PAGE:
With the Omicron variant appearing to have crested in California, 2022 is poised to usher an era of change. But the economic fallout of the pandemic threatens to linger — especially in the commercial market.

Thanks to out-of-control inflation, sticker shock has become an all-too-familiar feeling since the start of the COVID-19 pandemic. The annual U.S. inflation rate was a staggering 7% as of December 2021, according to the Bureau of Labor Statistics. For perspective, the Federal Reserve’s (Fed) target rate is just 2%.

Inflation has permeated every facet of American life, from grocery stores to car dealerships — and real estate is no exception. Real estate professionals serving clients with commercial property are now grappling with this issue in their practice as well in the form of skyrocketing rent prices.

Over the past 5 years, rent for warehouse space has increased:

  • 7% in the Inland Empire;
  • 9% in Sacramento;
  • 6% in Orange County;
  • 6% in Central Valley;
  • 4% in Oakland;
  • 6% in Walnut Creek; and
  • 33% in the city of Los Angeles, according to Costar.

Warehouse storage space remains stubbornly scarce going into 2022, sending rent prices through the roof. In April, contractors reported that 40% of their commercial and institutional projects were delayed, according to Dodge Data & Analytics. America’s booming e-commerce sector continues to enjoy explosive growth, fueling this scarcity.

Why are prices climbing? It all boils down to limited space, construction and materials. Space is limited because new construction of warehouses is at an all-time low. The industrial vacancy rate dropped to an unheard of 3.6% in Q3 of 2021, according to the Coldwell Banker Richard Ellis  (CBRE) Group. Historically, a 15% vacancy rate has reflected a healthy supply chain.

Construction is also limited because materials and transportation resources have become expensive to purchase and transport due to COVID restrictions. Between August 2019 and August 2021, prices have jumped:

  • 2% for steel mill products;
  • 121% for lumber;
  • 140% for plywood;
  • 201% for diesel fuel; and
  • 101% for copper wire, according to a Fixr survey of construction professionals.

Scarce construction follows scarce labor

Aside from building materials, another vital component of construction is also critically low: labor. The construction industry lost more than 1 million workers during the pandemic, according to CNN. But a dearth of construction labor isn’t the only major factor contributing to California’s building shortage.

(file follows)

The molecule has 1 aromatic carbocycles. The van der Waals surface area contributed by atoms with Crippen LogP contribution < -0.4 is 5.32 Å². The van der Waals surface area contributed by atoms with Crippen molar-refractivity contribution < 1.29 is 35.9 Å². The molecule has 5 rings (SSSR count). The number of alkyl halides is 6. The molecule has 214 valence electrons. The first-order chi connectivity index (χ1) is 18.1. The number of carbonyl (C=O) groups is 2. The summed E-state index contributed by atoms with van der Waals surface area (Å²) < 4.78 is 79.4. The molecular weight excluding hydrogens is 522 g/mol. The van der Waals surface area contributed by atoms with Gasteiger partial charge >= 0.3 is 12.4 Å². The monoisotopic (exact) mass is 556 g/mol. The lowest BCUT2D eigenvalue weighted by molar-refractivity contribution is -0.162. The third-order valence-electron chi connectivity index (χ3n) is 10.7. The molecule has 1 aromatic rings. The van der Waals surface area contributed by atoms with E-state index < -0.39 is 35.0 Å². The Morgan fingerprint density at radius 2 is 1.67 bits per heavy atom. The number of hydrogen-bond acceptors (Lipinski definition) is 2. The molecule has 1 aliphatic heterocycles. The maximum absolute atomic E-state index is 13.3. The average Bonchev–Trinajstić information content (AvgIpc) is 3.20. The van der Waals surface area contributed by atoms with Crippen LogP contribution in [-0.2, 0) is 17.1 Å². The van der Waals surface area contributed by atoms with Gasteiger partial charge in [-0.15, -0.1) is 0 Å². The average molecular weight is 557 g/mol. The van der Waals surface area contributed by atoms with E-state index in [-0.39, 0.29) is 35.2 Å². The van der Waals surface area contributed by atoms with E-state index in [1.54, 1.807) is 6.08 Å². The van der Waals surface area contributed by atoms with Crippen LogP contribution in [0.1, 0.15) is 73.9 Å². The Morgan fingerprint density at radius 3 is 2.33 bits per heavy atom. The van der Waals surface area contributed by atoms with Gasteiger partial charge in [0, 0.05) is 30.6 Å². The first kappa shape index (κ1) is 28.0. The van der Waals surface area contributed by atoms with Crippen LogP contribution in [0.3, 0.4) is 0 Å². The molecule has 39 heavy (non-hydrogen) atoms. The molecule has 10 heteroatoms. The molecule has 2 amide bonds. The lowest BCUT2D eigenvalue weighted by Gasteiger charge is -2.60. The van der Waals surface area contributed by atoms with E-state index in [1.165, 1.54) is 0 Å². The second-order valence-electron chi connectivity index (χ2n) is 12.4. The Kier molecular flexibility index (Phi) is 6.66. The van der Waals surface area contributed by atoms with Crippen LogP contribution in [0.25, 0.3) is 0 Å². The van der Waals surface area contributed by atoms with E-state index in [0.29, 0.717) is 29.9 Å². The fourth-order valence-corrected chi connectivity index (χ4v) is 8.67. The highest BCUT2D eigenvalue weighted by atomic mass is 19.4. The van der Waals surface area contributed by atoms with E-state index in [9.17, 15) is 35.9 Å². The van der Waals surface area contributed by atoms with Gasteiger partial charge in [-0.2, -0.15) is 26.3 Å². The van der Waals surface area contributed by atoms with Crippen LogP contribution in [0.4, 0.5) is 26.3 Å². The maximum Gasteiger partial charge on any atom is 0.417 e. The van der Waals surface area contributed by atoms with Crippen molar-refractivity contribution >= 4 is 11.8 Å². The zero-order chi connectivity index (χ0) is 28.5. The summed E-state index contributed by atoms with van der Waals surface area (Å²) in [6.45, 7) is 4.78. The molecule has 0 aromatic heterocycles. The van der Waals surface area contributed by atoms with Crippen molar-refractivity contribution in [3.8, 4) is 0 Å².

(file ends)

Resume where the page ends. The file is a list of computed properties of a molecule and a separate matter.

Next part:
Truck drivers are yet another missing ace in the house of cards that is America’s supply chain. In fact, the country suffered a shortage of over 80,000 truck drivers in 2021, according to an American Trucking Associations estimate. Without truck drivers, consumer goods (and building materials) are stalled as trucks are crucial distributers of those goods.

Some of America’s current supply chain woes can be traced back to the large number of workers who quit their jobs during the pandemic — and California is no exception to the ongoing Great Resignation. A record 4.3 million Americans quit their jobs in December of 2021 according to BLS data. In California alone, 415,000 people quit their jobs in November of 2021.

Get comfortable — experts believe these shortages will remain through 2022. As a result, Costar also reports that tenants are starting lease negotiations earlier than normal. In fact, commercial tenant clients in the Inland Empire (which boasts some of the lowest commercial vacancy rates on record) are negotiating two years in advance of their lease expirations thanks to today’s limited supply of buildings.

Commercial tenants are voting with their footsteps, and it’s become clear that they aim to get ahead of 2022’s rent hikes and strike at the market now. Be sure to get in contact with your clients early to clear this rapidly-rising hurdle.

Armed with this market snapshot and firsttuesday Journal reader benefits, agents can secure a favorable lease for their clients in the midst of this ongoing supply chain shortage. Download our Commercial For-Lease FARM flyer to start the conversation with your service area now. You can also browse and download our entire FARM Letter Library — free!

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